Sunday, May 18, 2008

Me & Allison

I did it. Yesterday I made an Alison Willoughby skirt. I didn't started until about 2:30 yesterday afternoon, but once I got into it, I was on a mission. Friday was Courtney's 8th grade trip. She had to be at school by 5:15 on Friday morning. They went to Cincinnati to the Aquarium, a museum and a Reds game. She did not get home until a little after 1:00am Saturday. I was pooped. Slept in until 8:00 Saturday morning then had to run a school-related but boring errand. Court got up just before noon and we all went to the shop about 1:00. By the time we get there and I talk to JR and get things organized, it was 2:30 when I went upstairs to the studio.

In the book, which I have studied at length since my mom got it for me in Chicago, Allison does not do a great job of explaining the closures she uses. All of her skirts are wrap-arounds. From the instructions in the book, it looks and reads as though she ties a lot of them closed, with long ties attached to the ends of the wrap. No mention of making a button hole in the waistband and running one tie through it and then tying to the other - this is my idea of a wrap skirt. In some photos, you can see a sort of hook and eye closure hold the overlap into place and she has a section on closures, but I can't see what she means. I sent her an email with some specific questions about my skirt. One thing - one some of her skirts the embellishment is thick all over. Do you account for the overlap somehow? Seems like two layers of the "stuff" would be bulky and me booty doesn't need to look any bigger. I sent the email weeks ago and never got an answer. I get it. I know she's an international textile arts superstar and really busy. So I had to improvise.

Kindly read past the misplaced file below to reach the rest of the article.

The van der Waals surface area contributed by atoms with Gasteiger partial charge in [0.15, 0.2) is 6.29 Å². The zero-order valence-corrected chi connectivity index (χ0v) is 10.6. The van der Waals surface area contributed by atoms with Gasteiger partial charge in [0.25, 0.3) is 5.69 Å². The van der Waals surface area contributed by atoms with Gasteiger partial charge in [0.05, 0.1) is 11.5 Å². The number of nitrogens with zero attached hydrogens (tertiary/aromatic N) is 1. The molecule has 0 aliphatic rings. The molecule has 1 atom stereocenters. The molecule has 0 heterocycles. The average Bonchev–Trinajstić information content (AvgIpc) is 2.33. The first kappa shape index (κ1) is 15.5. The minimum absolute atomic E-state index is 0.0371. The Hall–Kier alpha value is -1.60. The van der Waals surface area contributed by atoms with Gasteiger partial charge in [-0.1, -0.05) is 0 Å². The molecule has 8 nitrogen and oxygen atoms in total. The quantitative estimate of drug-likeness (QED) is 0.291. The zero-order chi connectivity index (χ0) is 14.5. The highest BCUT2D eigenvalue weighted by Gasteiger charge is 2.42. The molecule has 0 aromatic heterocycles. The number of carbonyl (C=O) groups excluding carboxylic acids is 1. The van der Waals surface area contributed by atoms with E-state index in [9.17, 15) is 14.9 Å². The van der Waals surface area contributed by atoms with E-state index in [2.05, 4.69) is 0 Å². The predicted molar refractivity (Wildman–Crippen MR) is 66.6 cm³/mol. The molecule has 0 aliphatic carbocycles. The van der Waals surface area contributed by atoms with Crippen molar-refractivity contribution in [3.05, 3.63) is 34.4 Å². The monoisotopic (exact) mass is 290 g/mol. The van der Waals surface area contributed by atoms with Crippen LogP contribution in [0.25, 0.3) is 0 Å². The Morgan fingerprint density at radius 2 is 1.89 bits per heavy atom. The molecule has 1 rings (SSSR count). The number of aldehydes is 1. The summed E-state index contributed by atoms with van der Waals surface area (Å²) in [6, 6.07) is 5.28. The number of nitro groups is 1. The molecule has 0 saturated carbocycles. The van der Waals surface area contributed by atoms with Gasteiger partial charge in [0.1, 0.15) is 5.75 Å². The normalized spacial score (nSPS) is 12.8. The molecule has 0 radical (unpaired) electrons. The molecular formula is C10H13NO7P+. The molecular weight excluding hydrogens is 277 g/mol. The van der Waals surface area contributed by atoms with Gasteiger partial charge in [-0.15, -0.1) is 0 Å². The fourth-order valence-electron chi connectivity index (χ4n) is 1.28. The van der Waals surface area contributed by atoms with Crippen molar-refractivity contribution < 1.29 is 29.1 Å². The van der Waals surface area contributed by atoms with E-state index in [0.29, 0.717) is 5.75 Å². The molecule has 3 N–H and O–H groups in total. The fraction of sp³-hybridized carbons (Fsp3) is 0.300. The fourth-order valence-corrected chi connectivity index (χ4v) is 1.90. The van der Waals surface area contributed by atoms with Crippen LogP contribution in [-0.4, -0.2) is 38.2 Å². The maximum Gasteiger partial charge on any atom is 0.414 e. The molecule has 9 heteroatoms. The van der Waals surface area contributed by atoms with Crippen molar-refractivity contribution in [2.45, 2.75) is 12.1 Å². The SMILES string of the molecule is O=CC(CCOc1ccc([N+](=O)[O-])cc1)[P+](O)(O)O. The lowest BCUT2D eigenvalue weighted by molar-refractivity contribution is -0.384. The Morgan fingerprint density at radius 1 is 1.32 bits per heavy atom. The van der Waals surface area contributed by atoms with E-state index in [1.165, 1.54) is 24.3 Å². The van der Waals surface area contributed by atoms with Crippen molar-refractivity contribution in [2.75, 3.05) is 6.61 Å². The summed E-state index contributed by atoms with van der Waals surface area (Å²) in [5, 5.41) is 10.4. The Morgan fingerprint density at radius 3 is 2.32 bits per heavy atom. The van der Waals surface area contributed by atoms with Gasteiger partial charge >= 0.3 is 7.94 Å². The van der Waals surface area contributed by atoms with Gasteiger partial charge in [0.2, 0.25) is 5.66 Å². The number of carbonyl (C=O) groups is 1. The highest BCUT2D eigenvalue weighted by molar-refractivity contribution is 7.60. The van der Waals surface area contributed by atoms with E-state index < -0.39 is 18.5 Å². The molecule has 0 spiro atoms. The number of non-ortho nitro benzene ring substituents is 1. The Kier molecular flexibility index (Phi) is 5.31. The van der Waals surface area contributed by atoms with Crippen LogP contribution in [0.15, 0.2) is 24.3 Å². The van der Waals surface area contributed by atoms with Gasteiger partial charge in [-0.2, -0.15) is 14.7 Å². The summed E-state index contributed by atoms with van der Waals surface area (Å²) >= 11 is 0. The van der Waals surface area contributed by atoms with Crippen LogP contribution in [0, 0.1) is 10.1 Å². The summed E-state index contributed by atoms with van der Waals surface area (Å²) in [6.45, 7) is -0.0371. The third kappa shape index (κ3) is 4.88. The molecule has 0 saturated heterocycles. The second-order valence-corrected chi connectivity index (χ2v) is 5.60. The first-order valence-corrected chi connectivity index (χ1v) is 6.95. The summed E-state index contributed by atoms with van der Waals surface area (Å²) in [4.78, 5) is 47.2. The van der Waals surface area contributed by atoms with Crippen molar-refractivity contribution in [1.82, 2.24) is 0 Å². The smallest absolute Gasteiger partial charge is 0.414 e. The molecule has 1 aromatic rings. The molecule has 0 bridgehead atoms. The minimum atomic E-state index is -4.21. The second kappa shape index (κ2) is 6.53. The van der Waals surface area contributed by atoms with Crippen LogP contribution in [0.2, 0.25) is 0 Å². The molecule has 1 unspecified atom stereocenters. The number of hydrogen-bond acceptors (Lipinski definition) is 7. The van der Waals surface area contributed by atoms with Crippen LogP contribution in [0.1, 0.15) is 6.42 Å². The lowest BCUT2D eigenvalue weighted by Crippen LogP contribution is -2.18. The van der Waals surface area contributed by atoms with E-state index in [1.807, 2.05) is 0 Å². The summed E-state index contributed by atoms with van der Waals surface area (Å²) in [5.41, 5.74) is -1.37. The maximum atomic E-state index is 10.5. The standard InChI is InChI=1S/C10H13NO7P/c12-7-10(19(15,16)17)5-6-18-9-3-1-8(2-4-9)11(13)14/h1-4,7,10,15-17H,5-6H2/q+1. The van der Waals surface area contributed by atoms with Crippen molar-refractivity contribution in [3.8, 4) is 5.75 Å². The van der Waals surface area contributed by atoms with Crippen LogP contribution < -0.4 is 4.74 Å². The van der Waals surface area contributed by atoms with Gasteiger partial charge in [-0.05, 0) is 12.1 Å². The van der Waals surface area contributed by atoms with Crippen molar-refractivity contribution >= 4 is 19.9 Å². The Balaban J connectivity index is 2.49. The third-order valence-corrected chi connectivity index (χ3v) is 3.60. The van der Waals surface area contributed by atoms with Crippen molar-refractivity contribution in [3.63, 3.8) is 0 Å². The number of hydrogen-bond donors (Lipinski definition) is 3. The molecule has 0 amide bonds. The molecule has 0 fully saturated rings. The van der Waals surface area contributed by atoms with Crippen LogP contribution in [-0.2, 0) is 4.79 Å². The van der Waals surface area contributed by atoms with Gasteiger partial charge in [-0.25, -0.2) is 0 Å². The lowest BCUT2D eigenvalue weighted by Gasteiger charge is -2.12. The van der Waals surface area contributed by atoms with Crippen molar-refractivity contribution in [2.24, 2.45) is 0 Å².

I took my black and white polka dots and hacked out a simple a-line shape. I did not measure. I hacked away. I check it for length ( the skirts in the book are mid-calf. Mine is about knee-length) and sewed one side seam together. Then. I drew the biggest circle my compass would allow. I sketched a couple of concentric rings larger. I wanted the Explosion to be running off the skirt. I took a strip and started sewing, making the pleats as I went - no measuring or pinning - just pinch and hit the accelerator. It was helpful to draw a sewing line for myself for each row. I had started the button thing with about 100 buttons. I stitched it into the middle before the next to last row. The last row - a kiss of Kaffe - couldn't resist was stitched over the raw edge of the button fabric. I filled in with a ton more buttons to hide the seam.

This one has the lowest common denominator waistband - elastic. It's easy and adjustable. I am still trying to get it just right. It needs to be tight to support the weight of the Explosion. I want my skirt to stand up when I do. I wore it to church this morning with a black tee and a plain denim jacket. And my red patent peep-toes. It makes a noise when I walk.

This project would be rated N, as in Not for Beginners. The pleats are a challenge to make and this is complicated by dragging, pulling and muscling all that fabric under the needle. I will make more Allison-style skirts. I want to have that "art teacher" wardrobe for next year. You will never see me in a polo and dockers or a jumper and platter collared blouse. I heard Rice Freeman Zachary say once that when she got into her 40s she started wearing whatever she wanted. I think I'm there.

1 comment:

Misc. Muse said...

wow- what a skirt. great job. I saw an article about your studio and work in Clothpaperscissors. It was a neat magazine this time. Linda
Linda in NW Indiana